First-time foragers are often anxious about choosing the wrong thing to eat and end up with an upset stomach – or worse.
But looking for food doesn’t always mean eating what you find.
Allysun West is looking for its natural coloring materials. The medicinal dye-based textile designer in Portland said artists and laymen alike might want to look for dyes for several reasons.
“Someone may not have access to a space to grow dye plants, someone may need a specific color they don’t have in their garden, or may just want to harvest their dyes from the wild. “West said.
If you’re interested in foraging but want to avoid gastrointestinal upset, finding materials to use as natural dyes is a great way to experiment with the hobby while adding panache to your linens and threads. .
Finding natural dye can also be a fun way to pick up invasive plants. The bright yellow bark of the Japanese barberry, which is invasive in Maine, makes a lavish yellow dye, West said.
âWe all benefit from harvesting plants like this,â West said.
There are also deep traditions associated with the practice, said Jackie Ottino Graf, owner of Forage Color at Searsmont.
âThe essence of natural dyes means coming from nature, so unless you are planting and harvesting specific dye plants, the landscape color supply is really reminiscent of native traditions,â Graf said. âPlus, it takes you through the woods and fields and uses materials that would otherwise just go through their life cycle. “
Graf had a few recommendations to start with. Black walnuts, she said, are readily available in the fall, and “tennis ball-sized green spongy balls” sticking out of trees are easy to spot.
âThey smell like citrus when fresh and can be used fresh or dried,â Graf said. “They give a warm brown to dark brown color.”
Another easy-to-harvest coloring material is birch bark.
âI find fallen logs and remove the bark. Soak for a few weeks and then simmer gently will give pink undertones.
Goldenrod is another easy plant to pick, although its peak season is late summer and not cold fall.
âThey’re all over the roadsides and spread very easily but aren’t intrusive,â West said. âI have a lot of love for goldenrod because it is so accessible to everyone and creates a really pretty yellow. You might think you get the yellow from the flowers, but most of the color comes from actually stem and green leaves.
West said other natural out-of-season dyes include St. John’s Wort, which blooms in midsummer and makes a brown dye; horsetail, which can be harvested in the spring for a bright lime green coloring; and Rudbeckia, or Echinacea, which can be made into a yellow dye while “the center makes a big purple for printing”.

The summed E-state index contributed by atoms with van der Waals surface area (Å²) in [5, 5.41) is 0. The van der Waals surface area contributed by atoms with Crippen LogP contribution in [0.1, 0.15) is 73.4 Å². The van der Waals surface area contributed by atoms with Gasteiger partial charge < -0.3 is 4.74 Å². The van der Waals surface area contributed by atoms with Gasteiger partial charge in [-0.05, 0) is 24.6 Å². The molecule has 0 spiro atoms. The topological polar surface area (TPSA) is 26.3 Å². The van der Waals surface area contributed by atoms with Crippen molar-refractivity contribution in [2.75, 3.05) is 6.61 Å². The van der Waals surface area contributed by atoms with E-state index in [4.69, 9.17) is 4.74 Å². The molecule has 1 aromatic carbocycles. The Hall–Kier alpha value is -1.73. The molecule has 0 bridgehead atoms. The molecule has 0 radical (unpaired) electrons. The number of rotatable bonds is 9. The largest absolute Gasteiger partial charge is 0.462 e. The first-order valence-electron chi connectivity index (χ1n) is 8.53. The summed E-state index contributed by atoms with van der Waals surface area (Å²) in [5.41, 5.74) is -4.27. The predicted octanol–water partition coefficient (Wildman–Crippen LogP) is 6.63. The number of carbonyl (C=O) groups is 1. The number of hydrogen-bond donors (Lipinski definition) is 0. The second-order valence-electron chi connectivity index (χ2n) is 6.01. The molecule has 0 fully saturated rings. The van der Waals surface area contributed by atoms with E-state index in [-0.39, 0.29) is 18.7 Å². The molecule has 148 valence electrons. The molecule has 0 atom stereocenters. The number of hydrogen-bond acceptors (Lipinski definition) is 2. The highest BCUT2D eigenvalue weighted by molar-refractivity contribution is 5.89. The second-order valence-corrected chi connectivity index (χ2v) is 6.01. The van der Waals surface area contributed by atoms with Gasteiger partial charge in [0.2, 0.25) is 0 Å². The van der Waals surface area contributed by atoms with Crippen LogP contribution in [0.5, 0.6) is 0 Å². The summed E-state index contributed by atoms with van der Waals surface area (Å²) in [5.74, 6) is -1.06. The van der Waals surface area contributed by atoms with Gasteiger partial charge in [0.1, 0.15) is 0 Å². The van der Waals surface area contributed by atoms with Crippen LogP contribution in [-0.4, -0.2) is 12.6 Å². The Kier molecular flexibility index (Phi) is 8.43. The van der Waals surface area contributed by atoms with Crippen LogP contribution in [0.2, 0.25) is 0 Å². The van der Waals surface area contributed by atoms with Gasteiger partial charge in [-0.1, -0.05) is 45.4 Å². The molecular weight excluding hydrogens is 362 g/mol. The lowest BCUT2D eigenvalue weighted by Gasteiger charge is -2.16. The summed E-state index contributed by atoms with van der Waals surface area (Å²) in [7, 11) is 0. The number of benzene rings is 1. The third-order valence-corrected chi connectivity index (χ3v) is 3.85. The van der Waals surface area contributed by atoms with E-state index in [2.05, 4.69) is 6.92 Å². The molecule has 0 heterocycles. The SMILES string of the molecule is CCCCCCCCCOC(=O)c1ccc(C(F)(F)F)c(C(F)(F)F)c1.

Graf and West also recommended looking for sumac, with its distinct leaves and magenta âsagsâ that impart an earthy tone to fabrics.
âSumac is also found pretty much everywhere and is one of my favorite plants for eco-printing and looks gray when in a dye bath,â West said. âStart with one, find it in one place and you’ll see it everywhere. “
Once you have the materials, you can make homemade dye using these natural ingredients.
“All you have to do is cut them or pick out the pieces you need and add the pieces to a pot of water, let it boil for an hour, then add your fabric for another hour. one hour or until it reaches the desired color. West says.
Graf said he thought of making a dye bath with fodder material like “making strong tea.”
âI heat gently and let the plant material stay in the water for several hours to several days before dyeing,â Graf said. “I filter the plant material and add my fibers to the dye, removing [them] when I’m happy with the color.
Graf and West both said there are no major safety considerations they can think of when it comes to finding a natural dye other than the usual considerations for safe and responsible foraging.
“[Make] Of course, you are aware of some poisonous plants like poison ivy, poison ivy, and poison ivy, âWest said.
âAs always, only use a designated dye pot for your dye materials. And don’t forget to get permission if you’re harvesting on land that isn’t public.